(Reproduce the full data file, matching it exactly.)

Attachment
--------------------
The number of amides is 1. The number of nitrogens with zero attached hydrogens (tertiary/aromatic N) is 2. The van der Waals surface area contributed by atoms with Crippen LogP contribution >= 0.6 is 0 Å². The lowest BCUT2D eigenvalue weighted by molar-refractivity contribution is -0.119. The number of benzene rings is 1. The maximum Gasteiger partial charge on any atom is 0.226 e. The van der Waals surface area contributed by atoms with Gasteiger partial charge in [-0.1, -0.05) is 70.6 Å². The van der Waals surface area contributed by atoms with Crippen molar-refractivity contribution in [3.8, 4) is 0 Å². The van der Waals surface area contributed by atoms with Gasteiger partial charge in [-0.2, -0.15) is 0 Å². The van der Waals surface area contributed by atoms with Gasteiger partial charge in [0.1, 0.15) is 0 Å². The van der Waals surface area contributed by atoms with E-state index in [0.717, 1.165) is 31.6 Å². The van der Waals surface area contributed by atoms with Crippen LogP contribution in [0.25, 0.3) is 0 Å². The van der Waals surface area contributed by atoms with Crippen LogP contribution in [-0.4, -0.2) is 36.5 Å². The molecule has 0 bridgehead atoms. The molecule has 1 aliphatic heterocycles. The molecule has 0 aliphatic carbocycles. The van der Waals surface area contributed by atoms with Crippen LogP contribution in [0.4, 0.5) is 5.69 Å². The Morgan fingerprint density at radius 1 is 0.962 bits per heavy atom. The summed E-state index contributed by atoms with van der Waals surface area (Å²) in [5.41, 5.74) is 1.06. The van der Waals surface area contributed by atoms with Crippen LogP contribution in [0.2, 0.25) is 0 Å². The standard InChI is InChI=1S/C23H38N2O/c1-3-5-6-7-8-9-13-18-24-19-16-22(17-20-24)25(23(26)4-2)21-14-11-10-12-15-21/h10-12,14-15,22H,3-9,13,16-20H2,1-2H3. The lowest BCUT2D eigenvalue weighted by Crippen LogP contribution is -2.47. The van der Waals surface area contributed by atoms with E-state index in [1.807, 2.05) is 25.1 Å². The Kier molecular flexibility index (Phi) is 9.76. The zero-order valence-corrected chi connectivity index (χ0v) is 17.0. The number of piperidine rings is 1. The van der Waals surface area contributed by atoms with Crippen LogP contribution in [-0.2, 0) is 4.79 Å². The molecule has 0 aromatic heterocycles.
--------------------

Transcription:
The number of amides is 1. The number of nitrogens with zero attached hydrogens (tertiary/aromatic N) is 2. The van der Waals surface area contributed by atoms with Crippen LogP contribution >= 0.6 is 0 Å². The lowest BCUT2D eigenvalue weighted by molar-refractivity contribution is -0.119. The number of benzene rings is 1. The maximum Gasteiger partial charge on any atom is 0.226 e. The van der Waals surface area contributed by atoms with Gasteiger partial charge in [-0.1, -0.05) is 70.6 Å². The van der Waals surface area contributed by atoms with Crippen molar-refractivity contribution in [3.8, 4) is 0 Å². The van der Waals surface area contributed by atoms with Gasteiger partial charge in [-0.2, -0.15) is 0 Å². The van der Waals surface area contributed by atoms with Gasteiger partial charge in [0.1, 0.15) is 0 Å². The van der Waals surface area contributed by atoms with E-state index in [0.717, 1.165) is 31.6 Å². The van der Waals surface area contributed by atoms with Crippen LogP contribution in [0.25, 0.3) is 0 Å². The van der Waals surface area contributed by atoms with Crippen LogP contribution in [-0.4, -0.2) is 36.5 Å². The molecule has 0 bridgehead atoms. The molecule has 1 aliphatic heterocycles. The molecule has 0 aliphatic carbocycles. The van der Waals surface area contributed by atoms with Crippen LogP contribution in [0.4, 0.5) is 5.69 Å². The Morgan fingerprint density at radius 1 is 0.962 bits per heavy atom. The summed E-state index contributed by atoms with van der Waals surface area (Å²) in [5.41, 5.74) is 1.06. The van der Waals surface area contributed by atoms with Crippen LogP contribution in [0.2, 0.25) is 0 Å². The standard InChI is InChI=1S/C23H38N2O/c1-3-5-6-7-8-9-13-18-24-19-16-22(17-20-24)25(23(26)4-2)21-14-11-10-12-15-21/h10-12,14-15,22H,3-9,13,16-20H2,1-2H3. The lowest BCUT2D eigenvalue weighted by Crippen LogP contribution is -2.47. The van der Waals surface area contributed by atoms with E-state index in [1.807, 2.05) is 25.1 Å². The Kier molecular flexibility index (Phi) is 9.76. The zero-order valence-corrected chi connectivity index (χ0v) is 17.0. The number of piperidine rings is 1. The van der Waals surface area contributed by atoms with Crippen LogP contribution in [-0.2, 0) is 4.79 Å². The molecule has 0 aromatic heterocycles.